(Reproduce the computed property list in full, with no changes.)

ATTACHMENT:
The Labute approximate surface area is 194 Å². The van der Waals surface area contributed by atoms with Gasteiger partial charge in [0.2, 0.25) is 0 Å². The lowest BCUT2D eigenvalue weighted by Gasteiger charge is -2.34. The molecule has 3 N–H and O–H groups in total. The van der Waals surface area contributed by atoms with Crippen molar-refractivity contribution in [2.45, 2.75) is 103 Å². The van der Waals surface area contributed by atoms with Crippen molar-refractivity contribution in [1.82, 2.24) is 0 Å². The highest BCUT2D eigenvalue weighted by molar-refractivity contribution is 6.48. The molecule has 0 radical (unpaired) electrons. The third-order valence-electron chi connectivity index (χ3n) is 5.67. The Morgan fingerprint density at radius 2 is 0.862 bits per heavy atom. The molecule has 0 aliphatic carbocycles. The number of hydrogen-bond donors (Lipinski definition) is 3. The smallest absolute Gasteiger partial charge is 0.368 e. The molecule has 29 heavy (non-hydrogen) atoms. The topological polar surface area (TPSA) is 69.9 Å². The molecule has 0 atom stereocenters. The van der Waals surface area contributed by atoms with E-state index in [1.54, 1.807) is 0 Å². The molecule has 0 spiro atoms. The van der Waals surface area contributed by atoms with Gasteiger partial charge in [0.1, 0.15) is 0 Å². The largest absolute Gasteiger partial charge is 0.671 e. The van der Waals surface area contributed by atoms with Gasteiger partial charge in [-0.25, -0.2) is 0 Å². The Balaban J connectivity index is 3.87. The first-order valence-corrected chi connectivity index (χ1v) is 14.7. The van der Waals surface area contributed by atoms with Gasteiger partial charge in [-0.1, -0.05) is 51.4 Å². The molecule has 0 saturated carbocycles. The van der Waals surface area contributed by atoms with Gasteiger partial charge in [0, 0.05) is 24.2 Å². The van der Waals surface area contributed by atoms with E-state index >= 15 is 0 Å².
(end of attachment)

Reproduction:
The Labute approximate surface area is 194 Å². The van der Waals surface area contributed by atoms with Gasteiger partial charge in [0.2, 0.25) is 0 Å². The lowest BCUT2D eigenvalue weighted by Gasteiger charge is -2.34. The molecule has 3 N–H and O–H groups in total. The van der Waals surface area contributed by atoms with Crippen molar-refractivity contribution in [2.45, 2.75) is 103 Å². The van der Waals surface area contributed by atoms with Crippen molar-refractivity contribution in [1.82, 2.24) is 0 Å². The highest BCUT2D eigenvalue weighted by molar-refractivity contribution is 6.48. The molecule has 0 radical (unpaired) electrons. The third-order valence-electron chi connectivity index (χ3n) is 5.67. The Morgan fingerprint density at radius 2 is 0.862 bits per heavy atom. The molecule has 0 aliphatic carbocycles. The number of hydrogen-bond donors (Lipinski definition) is 3. The smallest absolute Gasteiger partial charge is 0.368 e. The molecule has 29 heavy (non-hydrogen) atoms. The topological polar surface area (TPSA) is 69.9 Å². The molecule has 0 atom stereocenters. The van der Waals surface area contributed by atoms with E-state index in [1.54, 1.807) is 0 Å². The molecule has 0 spiro atoms. The van der Waals surface area contributed by atoms with Gasteiger partial charge in [0.1, 0.15) is 0 Å². The largest absolute Gasteiger partial charge is 0.671 e. The van der Waals surface area contributed by atoms with Gasteiger partial charge in [-0.25, -0.2) is 0 Å². The Balaban J connectivity index is 3.87. The first-order valence-corrected chi connectivity index (χ1v) is 14.7. The van der Waals surface area contributed by atoms with Gasteiger partial charge in [-0.1, -0.05) is 51.4 Å². The molecule has 0 saturated carbocycles. The van der Waals surface area contributed by atoms with Gasteiger partial charge in [0, 0.05) is 24.2 Å². The van der Waals surface area contributed by atoms with E-state index >= 15 is 0 Å².